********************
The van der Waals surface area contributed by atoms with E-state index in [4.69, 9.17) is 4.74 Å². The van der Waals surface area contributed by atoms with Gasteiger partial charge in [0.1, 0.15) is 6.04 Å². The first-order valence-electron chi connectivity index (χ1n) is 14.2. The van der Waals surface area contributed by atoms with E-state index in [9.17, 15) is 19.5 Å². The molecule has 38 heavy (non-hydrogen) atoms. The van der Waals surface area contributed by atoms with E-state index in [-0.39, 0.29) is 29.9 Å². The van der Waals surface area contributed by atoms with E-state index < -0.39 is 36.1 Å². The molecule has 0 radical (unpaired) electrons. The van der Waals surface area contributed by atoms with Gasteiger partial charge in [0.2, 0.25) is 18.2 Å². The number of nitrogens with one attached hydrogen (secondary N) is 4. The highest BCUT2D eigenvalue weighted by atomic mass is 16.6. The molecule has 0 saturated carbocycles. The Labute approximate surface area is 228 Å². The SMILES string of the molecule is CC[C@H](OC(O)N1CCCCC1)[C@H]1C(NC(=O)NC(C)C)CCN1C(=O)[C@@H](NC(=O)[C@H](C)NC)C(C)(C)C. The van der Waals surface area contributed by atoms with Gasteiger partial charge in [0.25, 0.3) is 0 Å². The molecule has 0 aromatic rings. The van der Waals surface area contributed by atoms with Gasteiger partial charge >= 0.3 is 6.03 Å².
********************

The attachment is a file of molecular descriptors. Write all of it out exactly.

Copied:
The van der Waals surface area contributed by atoms with E-state index in [4.69, 9.17) is 4.74 Å². The van der Waals surface area contributed by atoms with Gasteiger partial charge in [0.1, 0.15) is 6.04 Å². The first-order valence-electron chi connectivity index (χ1n) is 14.2. The van der Waals surface area contributed by atoms with E-state index in [9.17, 15) is 19.5 Å². The molecule has 38 heavy (non-hydrogen) atoms. The van der Waals surface area contributed by atoms with E-state index in [-0.39, 0.29) is 29.9 Å². The van der Waals surface area contributed by atoms with E-state index < -0.39 is 36.1 Å². The molecule has 0 radical (unpaired) electrons. The van der Waals surface area contributed by atoms with Gasteiger partial charge in [0.2, 0.25) is 18.2 Å². The number of nitrogens with one attached hydrogen (secondary N) is 4. The highest BCUT2D eigenvalue weighted by atomic mass is 16.6. The molecule has 0 saturated carbocycles. The Labute approximate surface area is 228 Å². The SMILES string of the molecule is CC[C@H](OC(O)N1CCCCC1)[C@H]1C(NC(=O)NC(C)C)CCN1C(=O)[C@@H](NC(=O)[C@H](C)NC)C(C)(C)C. The van der Waals surface area contributed by atoms with Gasteiger partial charge in [0.25, 0.3) is 0 Å². The molecule has 0 aromatic rings. The van der Waals surface area contributed by atoms with Gasteiger partial charge >= 0.3 is 6.03 Å².